How to Choose a Blockchain to Create Digital Tokens for Real-World Assets
Jonathan Barbone
Oct 25, 2023
6 min read

How to Choose a Blockchain to Create Digital Tokens for Real-World Assets

Learn about factors that brands must consider when choosing blockchain for real world asset tokenization.

An image of cubes linked to each other to represent tokenized real-world assets on a blockchain

Tokenization has enabled brands and businesses to unlock a myriad of benefits such as increased liquidity, fractional ownership, and enhanced security. At its core, it involves converting tangible or intangible assets into digital tokens. But what powers this transformative process?

The answer lies in blockchain technology. As the backbone of real-world asset (RWA) tokenization, blockchain not only ensures the authenticity and immutability of these digital tokens but also offers a decentralized and transparent ecosystem for their exchange.

However, with a plethora of blockchains available in the market, each with its unique features and capabilities, it’s challenging for brands to choose a blockchain.

This article delves into the nuances of blockchain technology, guiding brands on how to choose the right platform for their tokenization endeavors.

Key Takeaways
- Blockchain technology is pivotal in the asset tokenization process as it ensures authenticity and immutability.
- Brands must consider several critical factors like security, scalability, etc. when choosing a blockchain as it plays a significant role in ensuring a seamless and efficient tokenization process.
- Beyond blockchain selection, brands encounter myriads of challenges like technological complexities, which prevent them from successfully tokenizing assets.

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Factors to Consider When Choosing a Blockchain

Here are some critical factors brands must weigh when making the pivotal choice of choosing a blockchain.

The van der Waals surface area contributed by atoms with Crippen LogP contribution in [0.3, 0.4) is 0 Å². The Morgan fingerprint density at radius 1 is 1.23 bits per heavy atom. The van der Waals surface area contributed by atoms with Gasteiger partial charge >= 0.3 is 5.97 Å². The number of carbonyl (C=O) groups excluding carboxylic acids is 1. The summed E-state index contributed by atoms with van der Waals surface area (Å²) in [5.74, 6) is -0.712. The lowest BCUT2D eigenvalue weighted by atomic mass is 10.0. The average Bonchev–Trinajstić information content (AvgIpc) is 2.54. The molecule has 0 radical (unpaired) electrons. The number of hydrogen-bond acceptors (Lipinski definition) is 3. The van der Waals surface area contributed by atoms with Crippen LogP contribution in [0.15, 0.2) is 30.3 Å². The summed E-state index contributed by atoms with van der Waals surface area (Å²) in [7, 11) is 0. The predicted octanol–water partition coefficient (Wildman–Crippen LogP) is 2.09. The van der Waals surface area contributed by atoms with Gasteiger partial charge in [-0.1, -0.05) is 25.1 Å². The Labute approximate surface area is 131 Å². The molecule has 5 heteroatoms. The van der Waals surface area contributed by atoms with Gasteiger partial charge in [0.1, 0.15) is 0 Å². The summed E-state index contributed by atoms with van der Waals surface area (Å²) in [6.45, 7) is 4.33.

Blockchains offer a high level of security due to their decentralized nature and the use of cryptographic techniques. However, they’re not completely foolproof and there have been instances of hackers exploiting blockchain vulnerabilities.

One of the most common attacks on a blockchain is the 51% attack where hackers control a majority of its computation power. It’s like when one person in a game gets more than half the group to change the rules unfairly during a vote, letting them cheat and take over the game.

This can compromise the integrity and ownership of assets and potentially lead to significant financial losses. Additionally, blockchain transactions are irreversible, which means fraudulent transactions can have permanent consequences and damage the brand’s reputation.

To address such challenges, it’s important to choose blockchains that have a large number of nodes participating from different regions as this would make it difficult for hackers to take control of the system. (The larger the number of players, the more difficult it is to convince more than half of them to change the rules).

Another factor to consider when it comes to blockchain security is the developer community. Blockchains with a strong developer community and support system are more likely to be updated regularly and have a quick response time to address security issues.



Blockchain scalability ensures cost-efficiency, a smooth user experience, and broad market accessibility, making it an essential consideration for brands venturing into the world of asset tokenization.

If blockchains aren't scalable, transaction speeds would be significantly hampered and lead to delays. This would not only frustrate users but also hinder real-time or rapid transactions, leading to a poor user experience.

Also, the gas fees or transaction costs would skyrocket and make purchasing or trading tokenized assets prohibitively expensive. This will significantly limit the adoption and utility of tokenized assets and make them less attractive as an investment or utility tool.

For brands, these deterrents translate to reduced customer engagement, trust, and potential revenue. So, to mitigate these issues, they should explore and adopt scalable solutions like Polygon that enhance transaction speeds and reduce costs.



Blockchain interoperability refers to the ability of different blockchain platforms to communicate and share information seamlessly. For brands looking to tokenize real-world assets, this is a crucial feature as it leads to broader market access.